SPATIAL SCALE OF LOCAL BREEDING HABITAT QUALITY AND ADJUSTMENT OF BREEDING DECISIONS

Authors

  • Blandine Doligez,

    1. Department of Evolutionary Ecology, Institute of Zoology, University of Bern, Baltzerstrasse 6, CH-3012 Bern, Switzerland
    Search for more papers by this author
    •  Present address: CNRS UMR 5558, Université de Lyon, Université Lyon 1, Department of Biometry and Evolutionary Biology, Bâtiment Gregor Mendel, 43 Boulevard du 11 Novembre 1918, F-69622 Villeurbanne Cedex, France. E-mail: doligez@biomserv.univ-lyon1.fr

  • Anne Berthouly,

    1. Department of Evolutionary Ecology, Institute of Zoology, University of Bern, Baltzerstrasse 6, CH-3012 Bern, Switzerland
    Search for more papers by this author
  • Damien Doligez,

    1. Institut National de Recherche en Informatique et Automatique (INRIA), Domaine de Voluceau-Rocquencourt, B.P. 105, 78153 Le Chesnay Cedex, France
    Search for more papers by this author
  • Marion Tanner,

    1. Department of Evolutionary Ecology, Institute of Zoology, University of Bern, Baltzerstrasse 6, CH-3012 Bern, Switzerland
    Search for more papers by this author
  • Verena Saladin,

    1. Department of Evolutionary Ecology, Institute of Zoology, University of Bern, Baltzerstrasse 6, CH-3012 Bern, Switzerland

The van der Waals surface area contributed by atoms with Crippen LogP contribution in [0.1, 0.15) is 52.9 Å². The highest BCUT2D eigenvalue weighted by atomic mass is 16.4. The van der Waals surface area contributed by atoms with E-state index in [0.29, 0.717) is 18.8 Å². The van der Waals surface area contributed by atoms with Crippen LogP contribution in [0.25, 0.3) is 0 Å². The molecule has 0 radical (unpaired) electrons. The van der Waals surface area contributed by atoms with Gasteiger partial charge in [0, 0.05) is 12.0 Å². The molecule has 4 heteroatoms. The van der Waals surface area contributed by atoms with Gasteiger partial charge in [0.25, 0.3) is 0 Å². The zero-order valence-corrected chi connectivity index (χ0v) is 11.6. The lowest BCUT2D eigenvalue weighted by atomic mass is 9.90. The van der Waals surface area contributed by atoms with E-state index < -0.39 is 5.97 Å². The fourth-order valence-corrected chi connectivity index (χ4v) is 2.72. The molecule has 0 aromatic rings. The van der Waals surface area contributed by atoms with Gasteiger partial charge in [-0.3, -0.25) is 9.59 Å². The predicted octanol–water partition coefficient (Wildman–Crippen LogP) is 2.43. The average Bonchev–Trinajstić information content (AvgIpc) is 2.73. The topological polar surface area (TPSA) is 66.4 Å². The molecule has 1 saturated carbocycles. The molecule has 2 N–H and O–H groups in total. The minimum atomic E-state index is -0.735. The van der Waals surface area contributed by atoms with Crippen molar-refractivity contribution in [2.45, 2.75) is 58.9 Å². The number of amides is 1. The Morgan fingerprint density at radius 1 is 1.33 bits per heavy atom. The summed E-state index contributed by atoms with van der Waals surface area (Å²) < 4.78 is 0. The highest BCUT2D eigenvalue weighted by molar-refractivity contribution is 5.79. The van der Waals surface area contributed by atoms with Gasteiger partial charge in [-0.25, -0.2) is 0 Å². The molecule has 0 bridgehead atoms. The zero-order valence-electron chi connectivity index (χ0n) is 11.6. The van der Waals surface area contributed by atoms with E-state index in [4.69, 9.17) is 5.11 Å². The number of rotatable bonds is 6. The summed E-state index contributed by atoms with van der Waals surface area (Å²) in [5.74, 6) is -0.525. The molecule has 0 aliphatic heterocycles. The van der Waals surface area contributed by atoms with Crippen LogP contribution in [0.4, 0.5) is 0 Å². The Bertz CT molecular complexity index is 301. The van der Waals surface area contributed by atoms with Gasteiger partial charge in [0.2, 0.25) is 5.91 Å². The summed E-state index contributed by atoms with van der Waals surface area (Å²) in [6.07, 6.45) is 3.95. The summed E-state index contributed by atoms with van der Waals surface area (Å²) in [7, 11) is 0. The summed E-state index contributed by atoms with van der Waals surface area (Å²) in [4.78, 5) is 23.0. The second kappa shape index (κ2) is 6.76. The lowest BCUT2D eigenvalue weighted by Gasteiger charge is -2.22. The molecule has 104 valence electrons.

Search for more papers by this author
  • Danielle Bonfils,

    1. Department of Evolutionary Ecology, Institute of Zoology, University of Bern, Baltzerstrasse 6, CH-3012 Bern, Switzerland
    Search for more papers by this author
  • Heinz Richner

    1. Department of Evolutionary Ecology, Institute of Zoology, University of Bern, Baltzerstrasse 6, CH-3012 Bern, Switzerland
    Search for more papers by this author

  • Corresponding Editor: W. D. Koenig.

Abstract

Experimental studies provide evidence that, in spatially and temporally heterogeneous environments, individuals track variation in breeding habitat quality to adjust breeding decisions to local conditions. However, most experiments consider environmental variation at one spatial scale only, while the ability to detect the influence of a factor depends on the scale of analysis. We show that different breeding decisions by adults are based on information about habitat quality at different spatial scales. We manipulated (increased or decreased) local breeding habitat quality through food availability and parasite prevalence at a small (territory) and a large (patch) scale simultaneously in a wild population of Great Tits (Parus major). Females laid earlier in high-quality large-scale patches, but laying date did not depend on small-scale territory quality. Conversely, offspring sex ratio was higher (i.e., biased toward males) in high-quality, small-scale territories but did not depend on large-scale patch quality. Clutch size and territory occupancy probability did not depend on our experimental manipulation of habitat quality, but territories located at the edge of patches were more likely to be occupied than central territories. These results suggest that integrating different decisions taken by breeders according to environmental variation at different spatial scales is required to understand patterns of breeding strategy adjustment.

Ancillary